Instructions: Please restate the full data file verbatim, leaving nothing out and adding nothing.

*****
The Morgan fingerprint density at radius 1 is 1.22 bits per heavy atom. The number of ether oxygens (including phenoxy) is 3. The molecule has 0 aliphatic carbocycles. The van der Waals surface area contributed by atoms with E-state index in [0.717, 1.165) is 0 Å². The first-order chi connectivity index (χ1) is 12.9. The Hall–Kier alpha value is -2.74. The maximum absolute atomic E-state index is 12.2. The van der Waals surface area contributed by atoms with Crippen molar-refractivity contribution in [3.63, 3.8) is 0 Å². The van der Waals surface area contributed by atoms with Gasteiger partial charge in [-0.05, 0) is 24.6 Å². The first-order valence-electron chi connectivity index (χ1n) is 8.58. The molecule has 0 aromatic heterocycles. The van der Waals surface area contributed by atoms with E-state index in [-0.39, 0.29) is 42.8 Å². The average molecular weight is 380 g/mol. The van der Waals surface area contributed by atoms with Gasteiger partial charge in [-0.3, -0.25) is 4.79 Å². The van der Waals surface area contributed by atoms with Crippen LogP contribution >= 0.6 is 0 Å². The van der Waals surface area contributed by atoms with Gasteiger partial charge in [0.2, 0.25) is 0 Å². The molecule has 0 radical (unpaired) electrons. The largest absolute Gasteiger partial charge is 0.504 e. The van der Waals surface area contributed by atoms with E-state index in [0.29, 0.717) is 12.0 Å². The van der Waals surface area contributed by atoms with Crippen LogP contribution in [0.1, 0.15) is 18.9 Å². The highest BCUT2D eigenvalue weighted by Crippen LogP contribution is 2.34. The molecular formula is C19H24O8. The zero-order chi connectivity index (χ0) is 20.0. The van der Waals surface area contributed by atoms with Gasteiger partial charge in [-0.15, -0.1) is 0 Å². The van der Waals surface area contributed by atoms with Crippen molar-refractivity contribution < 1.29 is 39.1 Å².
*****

The Morgan fingerprint density at radius 1 is 1.22 bits per heavy atom. The number of ether oxygens (including phenoxy) is 3. The molecule has 0 aliphatic carbocycles. The van der Waals surface area contributed by atoms with E-state index in [0.717, 1.165) is 0 Å². The first-order chi connectivity index (χ1) is 12.9. The Hall–Kier alpha value is -2.74. The maximum absolute atomic E-state index is 12.2. The van der Waals surface area contributed by atoms with Crippen molar-refractivity contribution in [3.63, 3.8) is 0 Å². The van der Waals surface area contributed by atoms with Gasteiger partial charge in [-0.05, 0) is 24.6 Å². The first-order valence-electron chi connectivity index (χ1n) is 8.58. The molecule has 0 aromatic heterocycles. The van der Waals surface area contributed by atoms with E-state index in [-0.39, 0.29) is 42.8 Å². The average molecular weight is 380 g/mol. The van der Waals surface area contributed by atoms with Gasteiger partial charge in [-0.3, -0.25) is 4.79 Å². The van der Waals surface area contributed by atoms with Crippen LogP contribution >= 0.6 is 0 Å². The van der Waals surface area contributed by atoms with Gasteiger partial charge in [0.2, 0.25) is 0 Å². The molecule has 0 radical (unpaired) electrons. The largest absolute Gasteiger partial charge is 0.504 e. The van der Waals surface area contributed by atoms with E-state index in [0.29, 0.717) is 12.0 Å². The van der Waals surface area contributed by atoms with Crippen LogP contribution in [0.1, 0.15) is 18.9 Å². The highest BCUT2D eigenvalue weighted by Crippen LogP contribution is 2.34. The molecular formula is C19H24O8. The zero-order chi connectivity index (χ0) is 20.0. The van der Waals surface area contributed by atoms with Gasteiger partial charge in [-0.15, -0.1) is 0 Å². The van der Waals surface area contributed by atoms with Crippen molar-refractivity contribution < 1.29 is 39.1 Å².